ACLU Urges Court to Fine Virgin Islands Officials for Indefinitely Detaining Innocent Mentally Ill Inmates

November 30, 2007 12:00 am

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After Violating Two Court Orders, Government Should Face Contempt Fines, ACLU Says


ST. THOMAS, VI –The American Civil Liberties Union today is urging a federal judge to fine top government officials in the Virgin Islands for not complying with court orders to transfer inmates with mental illness to a psychiatric hospital. The inmates have been found not guilty by reason of insanity, and have been imprisoned for years without any criminal charges or access to appropriate mental health care.

“The Virgin Islands is the only jurisdiction in the nation that indefinitely imprisons individuals who have been found not guilty by reason of insanity,” said Eric Balaban, Senior Staff Counsel of the ACLU’s National Prison Project, who represents inmates in the federal civil rights lawsuit Carty v. DeJongh. “These people are being punished for their mental illness, which is not only unconstitutional, but is also inhumane.”

In February 2007, U.S. District Judge Stanley Brotman found the government in contempt of court for violating his transfer order.

The ACLU is also requesting an overhaul of the health care system at the Virgin Islands Criminal Justice Complex (CJC), and is calling on Judge Brotman to appoint a receiver to rebuild the correctional health care system from the ground up. According to Jeffrey Metzner, M.D., the mental health expert who has been monitoring the CJC’s mental health services for three years, the inmates at the CJC are forced to endure unnecessary suffering due to grossly inadequate mental health care. In a report filed with the court last week, Metzner described the failing health care system in detail, citing numerous cases where the inmates’ health is deteriorating as a result of the abysmal care they receive.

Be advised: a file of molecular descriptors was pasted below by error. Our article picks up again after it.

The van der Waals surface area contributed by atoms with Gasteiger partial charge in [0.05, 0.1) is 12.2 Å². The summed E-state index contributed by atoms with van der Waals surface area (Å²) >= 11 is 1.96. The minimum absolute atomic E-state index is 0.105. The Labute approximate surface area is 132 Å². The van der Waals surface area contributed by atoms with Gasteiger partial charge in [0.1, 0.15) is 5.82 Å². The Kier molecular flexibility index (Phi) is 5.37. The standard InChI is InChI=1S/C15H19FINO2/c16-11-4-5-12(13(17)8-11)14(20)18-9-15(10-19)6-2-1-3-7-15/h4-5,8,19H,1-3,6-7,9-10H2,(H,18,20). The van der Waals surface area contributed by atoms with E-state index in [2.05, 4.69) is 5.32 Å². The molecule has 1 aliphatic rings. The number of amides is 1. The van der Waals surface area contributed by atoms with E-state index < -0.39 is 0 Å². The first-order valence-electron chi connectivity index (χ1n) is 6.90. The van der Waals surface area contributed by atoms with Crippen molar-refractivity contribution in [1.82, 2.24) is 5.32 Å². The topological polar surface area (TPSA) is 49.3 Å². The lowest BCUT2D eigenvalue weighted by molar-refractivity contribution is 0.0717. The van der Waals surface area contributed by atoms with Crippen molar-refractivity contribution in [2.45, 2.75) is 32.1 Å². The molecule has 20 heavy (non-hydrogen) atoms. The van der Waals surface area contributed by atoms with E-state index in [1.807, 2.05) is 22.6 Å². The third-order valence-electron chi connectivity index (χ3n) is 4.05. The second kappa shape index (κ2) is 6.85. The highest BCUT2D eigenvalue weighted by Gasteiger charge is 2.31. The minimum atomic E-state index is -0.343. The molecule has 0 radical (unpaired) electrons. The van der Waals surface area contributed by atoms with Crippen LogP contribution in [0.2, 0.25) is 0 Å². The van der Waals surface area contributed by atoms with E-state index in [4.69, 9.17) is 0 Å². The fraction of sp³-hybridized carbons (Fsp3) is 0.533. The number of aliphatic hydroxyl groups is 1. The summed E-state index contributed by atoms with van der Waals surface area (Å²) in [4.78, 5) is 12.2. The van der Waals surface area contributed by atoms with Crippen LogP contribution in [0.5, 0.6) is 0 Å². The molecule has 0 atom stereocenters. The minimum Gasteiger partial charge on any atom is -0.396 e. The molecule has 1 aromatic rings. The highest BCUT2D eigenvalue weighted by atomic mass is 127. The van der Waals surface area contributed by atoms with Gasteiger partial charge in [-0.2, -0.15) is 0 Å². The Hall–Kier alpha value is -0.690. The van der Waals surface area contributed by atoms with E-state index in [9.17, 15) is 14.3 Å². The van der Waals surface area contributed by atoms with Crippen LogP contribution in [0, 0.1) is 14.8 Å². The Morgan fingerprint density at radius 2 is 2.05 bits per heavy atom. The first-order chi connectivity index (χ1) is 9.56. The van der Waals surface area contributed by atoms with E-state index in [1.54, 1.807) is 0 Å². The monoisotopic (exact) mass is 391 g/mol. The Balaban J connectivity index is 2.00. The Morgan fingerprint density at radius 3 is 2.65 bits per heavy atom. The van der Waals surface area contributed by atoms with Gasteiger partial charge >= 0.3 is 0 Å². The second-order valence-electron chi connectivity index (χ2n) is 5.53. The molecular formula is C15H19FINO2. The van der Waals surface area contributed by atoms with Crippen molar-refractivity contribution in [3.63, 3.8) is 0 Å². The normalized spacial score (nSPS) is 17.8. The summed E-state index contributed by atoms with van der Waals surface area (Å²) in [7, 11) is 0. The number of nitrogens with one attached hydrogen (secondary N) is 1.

“More drastic intervention is necessary to implement the desperately needed changes and remedy the significant mental health system problems” at the Criminal Justice Complex, Metzner wrote in the report. “Seriously mentally ill inmates have needlessly suffered” as a result of the government’s failure to abide by the court’s remedial orders, Metzner wrote.

Jonathan Ramos, a 23-year-old inmate with mental illness who was arrested five years ago for allegedly attempting to steal a bicycle, is one of the individuals Metzner examined several times. According to Metzner, Ramos is not getting necessary treatment for his chronic mental illness, and the environment in which he is living is worsening his condition. Ramos no longer recognizes family members and Metzner reported he has been forced to endure “both short-term and long-term suffering” at the CJC due to inadequate treatment and housing. Judge Brotman previously ordered government officials to transfer Ramos to a stateside psychiatric facility for appropriate treatment, but his order has been ignored. Ramos remains locked up at the CJC though the criminal charges against him have been dismissed.

“The health care system at CJC is abysmal and while the government is refusing to abide by the court’s orders, inmates are needlessly suffering,” said Balaban. “The government should be forced to comply with the court’s orders, and contempt fines are the last tool available to end the anguish that these mentally ill inmates are suffering.”

The Court’s February 2007 contempt decision can be found online at:

Dr. Metzner’s October 2007 report on mental health care at CJC can be found online at:

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